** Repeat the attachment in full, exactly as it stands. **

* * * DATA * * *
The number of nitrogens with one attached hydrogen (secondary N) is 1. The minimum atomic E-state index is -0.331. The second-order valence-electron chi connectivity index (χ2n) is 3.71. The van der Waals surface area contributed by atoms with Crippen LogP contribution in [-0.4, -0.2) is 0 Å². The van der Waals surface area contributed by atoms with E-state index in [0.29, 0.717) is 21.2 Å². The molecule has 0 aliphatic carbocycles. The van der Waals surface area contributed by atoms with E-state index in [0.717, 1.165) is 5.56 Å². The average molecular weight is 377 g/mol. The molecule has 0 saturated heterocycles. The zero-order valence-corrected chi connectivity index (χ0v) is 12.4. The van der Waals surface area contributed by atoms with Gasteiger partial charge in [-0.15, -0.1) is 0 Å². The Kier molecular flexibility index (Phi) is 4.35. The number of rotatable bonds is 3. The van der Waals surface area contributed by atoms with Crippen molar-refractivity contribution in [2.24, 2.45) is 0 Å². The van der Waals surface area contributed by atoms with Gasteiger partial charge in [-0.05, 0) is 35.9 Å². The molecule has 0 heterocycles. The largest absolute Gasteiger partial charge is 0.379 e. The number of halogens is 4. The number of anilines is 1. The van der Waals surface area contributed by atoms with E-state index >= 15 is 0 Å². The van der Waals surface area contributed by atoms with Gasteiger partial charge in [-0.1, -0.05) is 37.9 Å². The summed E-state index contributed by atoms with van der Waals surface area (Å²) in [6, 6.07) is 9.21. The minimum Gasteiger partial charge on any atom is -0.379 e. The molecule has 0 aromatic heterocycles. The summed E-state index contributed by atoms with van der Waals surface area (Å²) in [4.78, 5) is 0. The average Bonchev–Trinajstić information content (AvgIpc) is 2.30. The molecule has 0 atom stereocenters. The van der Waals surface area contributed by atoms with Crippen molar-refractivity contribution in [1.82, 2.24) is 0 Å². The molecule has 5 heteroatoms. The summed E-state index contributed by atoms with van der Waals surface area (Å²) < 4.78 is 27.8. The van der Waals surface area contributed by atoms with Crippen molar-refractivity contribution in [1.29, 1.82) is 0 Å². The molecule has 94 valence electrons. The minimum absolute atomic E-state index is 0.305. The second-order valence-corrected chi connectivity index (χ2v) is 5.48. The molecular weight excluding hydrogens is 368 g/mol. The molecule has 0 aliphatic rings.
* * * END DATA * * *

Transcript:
The number of nitrogens with one attached hydrogen (secondary N) is 1. The minimum atomic E-state index is -0.331. The second-order valence-electron chi connectivity index (χ2n) is 3.71. The van der Waals surface area contributed by atoms with Crippen LogP contribution in [-0.4, -0.2) is 0 Å². The van der Waals surface area contributed by atoms with E-state index in [0.29, 0.717) is 21.2 Å². The molecule has 0 aliphatic carbocycles. The van der Waals surface area contributed by atoms with E-state index in [0.717, 1.165) is 5.56 Å². The average molecular weight is 377 g/mol. The molecule has 0 saturated heterocycles. The zero-order valence-corrected chi connectivity index (χ0v) is 12.4. The van der Waals surface area contributed by atoms with Gasteiger partial charge in [-0.15, -0.1) is 0 Å². The Kier molecular flexibility index (Phi) is 4.35. The number of rotatable bonds is 3. The van der Waals surface area contributed by atoms with Crippen molar-refractivity contribution in [2.24, 2.45) is 0 Å². The van der Waals surface area contributed by atoms with Gasteiger partial charge in [-0.05, 0) is 35.9 Å². The molecule has 0 heterocycles. The largest absolute Gasteiger partial charge is 0.379 e. The number of halogens is 4. The number of anilines is 1. The van der Waals surface area contributed by atoms with E-state index >= 15 is 0 Å². The van der Waals surface area contributed by atoms with Gasteiger partial charge in [-0.1, -0.05) is 37.9 Å². The summed E-state index contributed by atoms with van der Waals surface area (Å²) in [6, 6.07) is 9.21. The minimum Gasteiger partial charge on any atom is -0.379 e. The molecule has 0 aromatic heterocycles. The summed E-state index contributed by atoms with van der Waals surface area (Å²) in [4.78, 5) is 0. The average Bonchev–Trinajstić information content (AvgIpc) is 2.30. The molecule has 0 atom stereocenters. The van der Waals surface area contributed by atoms with Crippen molar-refractivity contribution in [1.82, 2.24) is 0 Å². The molecule has 5 heteroatoms. The summed E-state index contributed by atoms with van der Waals surface area (Å²) < 4.78 is 27.8. The van der Waals surface area contributed by atoms with Crippen molar-refractivity contribution in [1.29, 1.82) is 0 Å². The molecule has 94 valence electrons. The minimum absolute atomic E-state index is 0.305. The second-order valence-corrected chi connectivity index (χ2v) is 5.48. The molecular weight excluding hydrogens is 368 g/mol. The molecule has 0 aliphatic rings.